Mailbox Monday has returned home to Mailbox Monday’s site this year.
Three books this week; two in the mail and one from the library.
The first one I got from Paperbackswap after Samantha recommended it to me on Twitter.
Harry Dresden is the best at what he does. Well, technically, he’s the only at what he does. So when the Chicago P.D. has a case that transcends mortal creativity or capability, they come to him for answers. For the “everyday” world is actually full of strange and magical things – and most of them don’t play well with humans. That’s where Harry comes in. Takes a wizard to catch a – well, whatever.
There’s just one problem. Business, to put it mildly, stinks. So when the police bring him in to consult on a grisly double murder committed with black magic, Harry’s seeing dollar signs. But where there’s black magic, there’s a black mage behind it. And now that mage knows Harry’s name. And that’s when things start to get … interesting.
The second book came from my publicist contact for a blog tour.
The body of a disgraced college lecturer Gavin Miller is found on an abandoned railway line by a woman out walking her dog early one winter morning. In the four years since Miller’s dismissal for sexual misconduct, he’s been living like a hermit, listening to music from his college days and existing as frugally as possible on the outskirts of a small village. So where did he get the five thousand pounds found in his pocket?
Leading the investigation, Detective Chief Inspector Alan Banks begins to suspect that the victim’s past may be connected to his death. Forty years earlier the dead man attended a university that was a hotbed of militant protest and divisive, bitter politics. And as the seasoned detective well knows, some grudges are never forgotten – or forgiven.
Just as Banks is about to break the case open, his superior warns him to back off or risk losing the promotion he has been promised. Yet Banks isn’t about to stop, even if it means risking his career altogether. He’s certain there’s more to the mystery than meets the eye, and more skeletons to uncover before the case can finally be closed.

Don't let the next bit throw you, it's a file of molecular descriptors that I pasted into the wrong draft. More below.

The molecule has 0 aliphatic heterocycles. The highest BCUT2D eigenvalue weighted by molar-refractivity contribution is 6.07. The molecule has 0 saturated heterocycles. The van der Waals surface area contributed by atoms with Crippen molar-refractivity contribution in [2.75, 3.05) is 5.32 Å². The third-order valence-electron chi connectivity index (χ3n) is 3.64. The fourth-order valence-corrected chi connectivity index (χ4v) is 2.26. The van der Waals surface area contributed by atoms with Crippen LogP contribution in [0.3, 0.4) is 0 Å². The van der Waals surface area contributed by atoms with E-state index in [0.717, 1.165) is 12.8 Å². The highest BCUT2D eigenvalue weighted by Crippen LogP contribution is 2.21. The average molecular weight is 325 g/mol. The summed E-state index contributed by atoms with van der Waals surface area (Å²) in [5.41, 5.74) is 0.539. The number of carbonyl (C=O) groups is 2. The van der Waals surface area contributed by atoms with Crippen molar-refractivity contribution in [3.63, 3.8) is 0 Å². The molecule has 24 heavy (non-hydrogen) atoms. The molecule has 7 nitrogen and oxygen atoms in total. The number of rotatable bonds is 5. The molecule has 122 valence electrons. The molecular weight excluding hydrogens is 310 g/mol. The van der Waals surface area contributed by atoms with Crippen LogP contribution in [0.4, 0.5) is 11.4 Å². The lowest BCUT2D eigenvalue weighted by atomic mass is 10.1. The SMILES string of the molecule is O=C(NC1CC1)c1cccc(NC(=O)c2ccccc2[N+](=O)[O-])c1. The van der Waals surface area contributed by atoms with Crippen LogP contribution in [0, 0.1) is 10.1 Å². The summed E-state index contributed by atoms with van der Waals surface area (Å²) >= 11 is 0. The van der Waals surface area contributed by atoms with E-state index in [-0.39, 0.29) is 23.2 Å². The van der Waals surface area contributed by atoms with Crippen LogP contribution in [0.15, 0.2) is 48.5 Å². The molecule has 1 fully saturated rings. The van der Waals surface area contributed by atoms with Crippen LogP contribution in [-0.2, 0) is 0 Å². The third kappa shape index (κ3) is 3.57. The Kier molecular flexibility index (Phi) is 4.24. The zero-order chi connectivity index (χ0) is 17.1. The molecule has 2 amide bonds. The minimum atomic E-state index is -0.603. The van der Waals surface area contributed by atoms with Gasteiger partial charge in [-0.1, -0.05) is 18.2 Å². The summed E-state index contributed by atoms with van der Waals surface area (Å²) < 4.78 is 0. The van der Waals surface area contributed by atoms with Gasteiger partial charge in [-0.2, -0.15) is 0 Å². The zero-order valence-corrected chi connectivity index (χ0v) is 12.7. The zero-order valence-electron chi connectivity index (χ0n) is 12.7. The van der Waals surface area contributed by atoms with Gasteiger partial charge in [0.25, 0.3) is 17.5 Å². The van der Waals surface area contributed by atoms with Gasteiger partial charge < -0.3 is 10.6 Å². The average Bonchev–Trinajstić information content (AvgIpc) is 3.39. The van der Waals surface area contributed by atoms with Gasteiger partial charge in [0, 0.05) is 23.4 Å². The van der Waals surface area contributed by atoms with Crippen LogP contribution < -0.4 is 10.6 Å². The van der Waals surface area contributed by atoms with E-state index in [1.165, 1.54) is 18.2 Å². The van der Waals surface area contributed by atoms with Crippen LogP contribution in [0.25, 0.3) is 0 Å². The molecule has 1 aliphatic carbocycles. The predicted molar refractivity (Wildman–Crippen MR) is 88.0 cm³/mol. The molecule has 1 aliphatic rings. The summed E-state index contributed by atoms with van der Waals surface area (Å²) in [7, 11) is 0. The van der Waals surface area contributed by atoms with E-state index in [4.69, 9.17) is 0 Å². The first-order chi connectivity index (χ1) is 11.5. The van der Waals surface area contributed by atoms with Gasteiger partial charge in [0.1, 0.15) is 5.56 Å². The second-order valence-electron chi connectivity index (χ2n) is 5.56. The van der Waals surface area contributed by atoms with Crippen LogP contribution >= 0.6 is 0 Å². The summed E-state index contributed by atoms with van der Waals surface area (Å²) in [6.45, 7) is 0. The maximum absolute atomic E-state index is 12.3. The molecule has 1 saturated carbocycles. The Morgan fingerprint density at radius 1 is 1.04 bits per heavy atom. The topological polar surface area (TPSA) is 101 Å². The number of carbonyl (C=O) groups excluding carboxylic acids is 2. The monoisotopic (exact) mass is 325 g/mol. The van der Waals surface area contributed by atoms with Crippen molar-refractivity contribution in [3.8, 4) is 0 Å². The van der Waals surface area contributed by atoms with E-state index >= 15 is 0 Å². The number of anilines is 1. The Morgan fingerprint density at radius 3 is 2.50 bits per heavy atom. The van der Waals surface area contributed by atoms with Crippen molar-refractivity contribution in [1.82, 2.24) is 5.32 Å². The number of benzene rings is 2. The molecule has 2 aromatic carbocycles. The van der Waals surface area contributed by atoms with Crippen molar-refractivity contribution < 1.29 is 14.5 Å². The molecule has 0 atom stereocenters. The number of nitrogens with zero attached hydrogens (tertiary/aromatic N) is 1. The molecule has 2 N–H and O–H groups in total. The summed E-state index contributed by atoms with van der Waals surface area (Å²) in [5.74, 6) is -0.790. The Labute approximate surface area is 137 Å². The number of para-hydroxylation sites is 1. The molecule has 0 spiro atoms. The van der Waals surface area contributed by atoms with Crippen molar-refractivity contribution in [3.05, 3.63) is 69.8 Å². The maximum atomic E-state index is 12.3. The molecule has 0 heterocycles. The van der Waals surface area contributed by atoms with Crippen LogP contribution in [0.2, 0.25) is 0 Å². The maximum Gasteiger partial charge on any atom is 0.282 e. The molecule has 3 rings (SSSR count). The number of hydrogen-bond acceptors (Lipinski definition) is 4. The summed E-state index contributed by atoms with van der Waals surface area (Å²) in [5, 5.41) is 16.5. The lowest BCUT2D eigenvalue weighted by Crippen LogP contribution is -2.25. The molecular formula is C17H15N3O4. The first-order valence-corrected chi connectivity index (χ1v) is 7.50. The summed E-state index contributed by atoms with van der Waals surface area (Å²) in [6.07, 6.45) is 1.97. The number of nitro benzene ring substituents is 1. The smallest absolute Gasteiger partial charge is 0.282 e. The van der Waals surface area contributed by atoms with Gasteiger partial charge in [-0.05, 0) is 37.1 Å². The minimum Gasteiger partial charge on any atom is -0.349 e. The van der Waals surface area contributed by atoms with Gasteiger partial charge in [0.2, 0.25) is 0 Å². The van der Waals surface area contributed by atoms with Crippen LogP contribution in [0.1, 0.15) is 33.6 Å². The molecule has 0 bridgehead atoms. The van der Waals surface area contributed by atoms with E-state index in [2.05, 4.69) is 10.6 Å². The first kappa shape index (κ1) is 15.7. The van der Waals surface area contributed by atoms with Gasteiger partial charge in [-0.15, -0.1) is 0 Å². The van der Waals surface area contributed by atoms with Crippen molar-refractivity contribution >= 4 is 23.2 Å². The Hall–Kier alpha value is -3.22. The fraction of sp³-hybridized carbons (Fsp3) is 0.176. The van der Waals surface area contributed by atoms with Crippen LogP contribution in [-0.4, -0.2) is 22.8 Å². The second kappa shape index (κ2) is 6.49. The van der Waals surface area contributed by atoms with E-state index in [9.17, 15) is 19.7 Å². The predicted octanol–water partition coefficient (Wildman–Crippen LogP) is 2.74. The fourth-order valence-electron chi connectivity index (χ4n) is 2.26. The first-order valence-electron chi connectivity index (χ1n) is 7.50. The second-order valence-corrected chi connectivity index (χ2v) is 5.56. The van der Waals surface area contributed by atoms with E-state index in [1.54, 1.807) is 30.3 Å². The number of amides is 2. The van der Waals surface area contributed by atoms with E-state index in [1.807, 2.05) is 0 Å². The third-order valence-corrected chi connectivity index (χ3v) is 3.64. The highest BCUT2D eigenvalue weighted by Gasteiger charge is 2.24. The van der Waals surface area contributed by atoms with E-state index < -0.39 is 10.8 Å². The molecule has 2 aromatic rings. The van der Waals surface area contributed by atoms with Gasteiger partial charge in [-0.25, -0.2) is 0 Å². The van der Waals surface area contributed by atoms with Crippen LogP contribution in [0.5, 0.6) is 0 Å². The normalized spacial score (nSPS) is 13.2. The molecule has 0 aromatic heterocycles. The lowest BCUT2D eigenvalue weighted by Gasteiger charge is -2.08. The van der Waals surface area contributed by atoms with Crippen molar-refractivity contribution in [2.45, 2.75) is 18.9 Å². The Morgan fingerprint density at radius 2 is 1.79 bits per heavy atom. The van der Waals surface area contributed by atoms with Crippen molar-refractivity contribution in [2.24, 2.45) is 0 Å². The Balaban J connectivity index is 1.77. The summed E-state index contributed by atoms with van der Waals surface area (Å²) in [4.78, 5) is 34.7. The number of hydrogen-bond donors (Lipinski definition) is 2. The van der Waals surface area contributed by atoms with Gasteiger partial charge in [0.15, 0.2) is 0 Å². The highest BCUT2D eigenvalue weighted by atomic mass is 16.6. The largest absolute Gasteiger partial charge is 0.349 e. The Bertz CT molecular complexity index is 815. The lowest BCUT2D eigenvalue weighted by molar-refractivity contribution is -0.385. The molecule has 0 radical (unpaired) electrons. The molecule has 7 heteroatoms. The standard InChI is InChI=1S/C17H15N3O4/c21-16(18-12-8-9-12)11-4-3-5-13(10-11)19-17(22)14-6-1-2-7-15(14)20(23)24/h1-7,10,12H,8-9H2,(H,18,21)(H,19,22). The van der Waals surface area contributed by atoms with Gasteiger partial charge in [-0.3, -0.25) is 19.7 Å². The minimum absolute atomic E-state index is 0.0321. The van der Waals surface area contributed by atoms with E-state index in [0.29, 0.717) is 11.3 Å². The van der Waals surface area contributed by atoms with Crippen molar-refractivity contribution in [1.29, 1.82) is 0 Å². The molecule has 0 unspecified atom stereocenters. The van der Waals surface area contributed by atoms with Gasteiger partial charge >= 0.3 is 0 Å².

And one from the library:
In Then Everything Changed, Jeff Greenfield created a “riveting” (The New York Times), “captivating” (Doris Kearns Goodwin) exploration of three modern political alternate histories. Based on memoirs, histories, oral histories, fresh reporting, and his own deep knowledge of the players, the book looked at the tiny hinges of history – and the extraordinary changes that would have resulted if they had gone another way.
Now Greenfield presents him most compelling narrative of all, about the historical event that has riveted us for fifty years. What if John F. Kennedy had not been killed on that fateful day? What would the 1964 campaign have looked like? Would changes have been made to the ticket? How would a Kennedy second term have approached Vietnam, civil rights, the Cold War? What would Kennedy have had to give up – and what would he have gained? With powerful enemies against him, would his indiscreet private life finally have become public? How would his health issues have affected his presidency? And what small turns of fate in the days and years before Dallas might have kept him from ever reaching the White House in the first place?
As in Then Everything Changed, the answers Greenfield provides, the scenarios he develops, are startlingly realistic, rich in detail, shocking in their projections, but always deeply, remarkably plausible – and a pure delight to read. It is a tour de force of American political history.